Biogenic Amine Hypothesis: A Review
Depression is a debilitating condition that can cause extreme emotional, psychological, and physical distress. It is the leading cause of disability worldwide (WHO, 2018) and is estimated to affect more than 300 million people (WHO, 2018). Despite the prevalence of depression, the exact cause of this disorder remains unclear and is a subject of much debate. One of the most prominent theories regarding the etiology of depression is the biogenic amine hypothesis, which suggests that an imbalance of certain neurotransmitters, such as serotonin, dopamine, and norepinephrine, is involved in the development of depressive symptoms (Carrasco, 2020). This review will discuss the biogenic amine hypothesis and the evidence that supports it.
The biogenic amine hypothesis is based on the idea that an imbalance of key neurotransmitters in the brain is responsible for the development of depressive symptoms. This hypothesis suggests that decreased levels of serotonin, dopamine, and norepinephrine are associated with the development of depression (Holsboer, 2000). This theory has been supported by research that has found lower levels of these neurotransmitters in individuals with depression (Asberg et al., 1976; Coccaro et al., 1989). Additionally, antidepressant medications, which are used to treat depression, work by increasing the levels of these neurotransmitters in the brain (Lacasse & Leo, 2005).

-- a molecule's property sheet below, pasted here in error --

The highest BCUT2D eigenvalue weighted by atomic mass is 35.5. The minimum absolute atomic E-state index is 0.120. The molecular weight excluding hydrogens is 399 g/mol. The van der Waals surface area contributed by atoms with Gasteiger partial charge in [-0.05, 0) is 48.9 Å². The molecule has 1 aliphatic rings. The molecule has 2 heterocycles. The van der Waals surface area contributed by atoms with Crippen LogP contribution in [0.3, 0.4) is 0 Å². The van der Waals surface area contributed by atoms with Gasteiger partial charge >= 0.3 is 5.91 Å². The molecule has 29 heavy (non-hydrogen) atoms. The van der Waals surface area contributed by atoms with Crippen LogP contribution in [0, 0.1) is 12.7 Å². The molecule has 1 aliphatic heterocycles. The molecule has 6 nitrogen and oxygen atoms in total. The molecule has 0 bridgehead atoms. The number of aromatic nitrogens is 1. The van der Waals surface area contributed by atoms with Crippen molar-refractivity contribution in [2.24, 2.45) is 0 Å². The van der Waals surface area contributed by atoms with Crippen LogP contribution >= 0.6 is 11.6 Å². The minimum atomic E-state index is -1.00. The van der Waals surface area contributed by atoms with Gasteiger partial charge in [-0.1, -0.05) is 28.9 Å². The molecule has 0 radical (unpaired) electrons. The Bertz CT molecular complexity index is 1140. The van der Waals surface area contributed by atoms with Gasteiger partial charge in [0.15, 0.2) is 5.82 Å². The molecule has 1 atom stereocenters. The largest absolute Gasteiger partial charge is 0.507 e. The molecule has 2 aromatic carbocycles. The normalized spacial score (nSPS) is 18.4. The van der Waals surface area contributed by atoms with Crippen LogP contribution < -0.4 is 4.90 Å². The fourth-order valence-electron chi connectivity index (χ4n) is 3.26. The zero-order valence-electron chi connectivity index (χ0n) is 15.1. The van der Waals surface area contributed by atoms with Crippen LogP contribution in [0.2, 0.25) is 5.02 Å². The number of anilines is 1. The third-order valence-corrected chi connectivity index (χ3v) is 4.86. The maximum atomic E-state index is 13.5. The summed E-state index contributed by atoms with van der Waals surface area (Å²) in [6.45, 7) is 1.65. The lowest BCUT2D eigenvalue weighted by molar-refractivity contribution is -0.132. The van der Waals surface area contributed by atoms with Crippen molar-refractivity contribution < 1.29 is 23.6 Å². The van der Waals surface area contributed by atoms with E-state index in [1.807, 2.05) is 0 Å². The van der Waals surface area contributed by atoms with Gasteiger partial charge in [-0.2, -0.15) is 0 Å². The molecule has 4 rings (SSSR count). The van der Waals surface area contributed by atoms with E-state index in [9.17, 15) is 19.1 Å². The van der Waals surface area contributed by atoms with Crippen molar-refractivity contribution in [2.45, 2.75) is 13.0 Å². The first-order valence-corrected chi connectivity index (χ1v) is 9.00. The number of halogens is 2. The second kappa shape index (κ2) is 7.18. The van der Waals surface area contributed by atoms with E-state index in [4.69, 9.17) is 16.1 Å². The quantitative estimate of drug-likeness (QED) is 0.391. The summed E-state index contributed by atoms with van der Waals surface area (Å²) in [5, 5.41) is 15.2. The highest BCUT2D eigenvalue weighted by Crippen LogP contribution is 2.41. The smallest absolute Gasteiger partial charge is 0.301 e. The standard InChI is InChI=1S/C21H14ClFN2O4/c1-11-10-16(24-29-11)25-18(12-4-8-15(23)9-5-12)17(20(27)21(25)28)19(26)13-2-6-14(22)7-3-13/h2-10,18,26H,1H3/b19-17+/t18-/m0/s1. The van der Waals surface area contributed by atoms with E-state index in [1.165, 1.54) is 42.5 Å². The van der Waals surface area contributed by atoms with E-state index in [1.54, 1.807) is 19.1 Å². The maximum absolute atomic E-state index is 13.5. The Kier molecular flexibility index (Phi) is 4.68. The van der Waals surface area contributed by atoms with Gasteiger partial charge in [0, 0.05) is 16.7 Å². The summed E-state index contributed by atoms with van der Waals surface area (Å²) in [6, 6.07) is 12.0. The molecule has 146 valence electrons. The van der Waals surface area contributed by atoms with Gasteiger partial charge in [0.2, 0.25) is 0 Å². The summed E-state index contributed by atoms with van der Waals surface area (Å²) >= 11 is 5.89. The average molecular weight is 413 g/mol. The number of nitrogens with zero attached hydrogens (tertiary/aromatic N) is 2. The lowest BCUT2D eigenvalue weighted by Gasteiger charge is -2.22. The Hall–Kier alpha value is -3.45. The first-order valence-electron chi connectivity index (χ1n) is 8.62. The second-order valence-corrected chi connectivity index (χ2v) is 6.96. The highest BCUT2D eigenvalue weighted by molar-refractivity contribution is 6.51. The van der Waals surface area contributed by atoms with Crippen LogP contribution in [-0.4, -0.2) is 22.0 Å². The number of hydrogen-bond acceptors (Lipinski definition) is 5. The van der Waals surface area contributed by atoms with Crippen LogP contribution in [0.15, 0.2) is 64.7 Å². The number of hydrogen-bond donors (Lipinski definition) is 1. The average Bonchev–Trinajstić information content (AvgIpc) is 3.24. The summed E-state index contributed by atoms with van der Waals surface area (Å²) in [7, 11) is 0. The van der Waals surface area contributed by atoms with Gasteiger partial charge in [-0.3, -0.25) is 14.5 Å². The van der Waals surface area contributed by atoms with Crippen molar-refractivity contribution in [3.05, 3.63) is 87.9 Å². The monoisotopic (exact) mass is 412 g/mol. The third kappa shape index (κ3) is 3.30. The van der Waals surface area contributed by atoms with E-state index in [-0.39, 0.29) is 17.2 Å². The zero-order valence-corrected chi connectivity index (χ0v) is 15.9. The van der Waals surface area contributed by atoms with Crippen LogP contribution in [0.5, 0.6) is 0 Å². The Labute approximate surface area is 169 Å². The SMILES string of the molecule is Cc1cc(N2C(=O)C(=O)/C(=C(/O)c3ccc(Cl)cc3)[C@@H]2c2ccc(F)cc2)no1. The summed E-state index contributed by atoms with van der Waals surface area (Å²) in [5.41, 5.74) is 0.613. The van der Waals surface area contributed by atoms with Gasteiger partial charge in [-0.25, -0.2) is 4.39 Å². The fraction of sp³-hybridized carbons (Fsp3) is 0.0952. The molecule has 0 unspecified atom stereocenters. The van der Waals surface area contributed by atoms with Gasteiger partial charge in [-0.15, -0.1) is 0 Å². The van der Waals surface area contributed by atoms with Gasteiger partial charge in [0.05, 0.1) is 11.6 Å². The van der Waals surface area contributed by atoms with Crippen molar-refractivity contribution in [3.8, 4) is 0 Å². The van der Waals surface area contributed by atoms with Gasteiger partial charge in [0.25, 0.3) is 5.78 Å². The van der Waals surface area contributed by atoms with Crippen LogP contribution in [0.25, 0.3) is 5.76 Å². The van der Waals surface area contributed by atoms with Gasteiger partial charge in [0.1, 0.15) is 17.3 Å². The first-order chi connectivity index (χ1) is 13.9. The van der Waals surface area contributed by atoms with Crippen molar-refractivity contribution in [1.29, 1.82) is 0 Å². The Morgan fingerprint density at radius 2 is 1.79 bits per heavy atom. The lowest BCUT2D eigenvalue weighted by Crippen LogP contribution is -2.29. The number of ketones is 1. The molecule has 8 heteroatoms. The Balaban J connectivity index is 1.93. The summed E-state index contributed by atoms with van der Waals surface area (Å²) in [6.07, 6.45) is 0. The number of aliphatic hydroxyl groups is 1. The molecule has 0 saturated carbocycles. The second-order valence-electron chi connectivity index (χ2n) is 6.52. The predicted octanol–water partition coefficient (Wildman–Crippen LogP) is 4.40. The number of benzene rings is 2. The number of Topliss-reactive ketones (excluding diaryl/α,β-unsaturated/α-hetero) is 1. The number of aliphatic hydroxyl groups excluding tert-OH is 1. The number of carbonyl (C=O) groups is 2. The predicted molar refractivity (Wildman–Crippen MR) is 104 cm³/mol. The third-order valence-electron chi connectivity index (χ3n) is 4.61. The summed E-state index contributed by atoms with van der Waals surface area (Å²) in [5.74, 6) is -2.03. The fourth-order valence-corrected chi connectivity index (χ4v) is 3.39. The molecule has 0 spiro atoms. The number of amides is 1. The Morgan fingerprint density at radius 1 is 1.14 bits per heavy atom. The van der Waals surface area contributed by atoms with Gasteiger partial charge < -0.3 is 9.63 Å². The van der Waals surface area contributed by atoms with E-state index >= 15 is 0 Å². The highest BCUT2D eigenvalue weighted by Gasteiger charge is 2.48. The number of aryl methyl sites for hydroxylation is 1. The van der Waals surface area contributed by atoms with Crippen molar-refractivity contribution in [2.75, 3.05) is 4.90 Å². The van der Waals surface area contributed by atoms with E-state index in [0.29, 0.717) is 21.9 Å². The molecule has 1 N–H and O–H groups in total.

The biogenic amine hypothesis has also been supported by research on gene expression. Studies have found that certain genes involved in the synthesis and regulation of serotonin, dopamine, and norepinephrine are expressed differently in individuals with depression compared to those without (Chen et al., 2011). Additionally, studies have found that mutations in these genes are associated with an increased risk of developing depression (Hamshere et al., 2009).
The biogenic amine hypothesis has also been supported by research on brain imaging. Studies using magnetic resonance imaging (MRI) have found that individuals with depression have decreased levels of serotonin, dopamine, and norepinephrine in certain regions of the brain (Mayberg et al., 1999). Additionally, studies have found that individuals with depression have changes in the volume and structure of certain regions of the brain that are associated with the regulation of these neurotransmitters (Drevets et al., 1997).
Overall, the biogenic amine hypothesis has been supported by a variety of research. Studies have found decreased levels of serotonin, dopamine, and norepinephrine in individuals with depression, as well as changes in gene expression and brain structure that are associated with these neurotransmitters. These findings suggest that an imbalance of these neurotransmitters is involved in the development of depressive symptoms.
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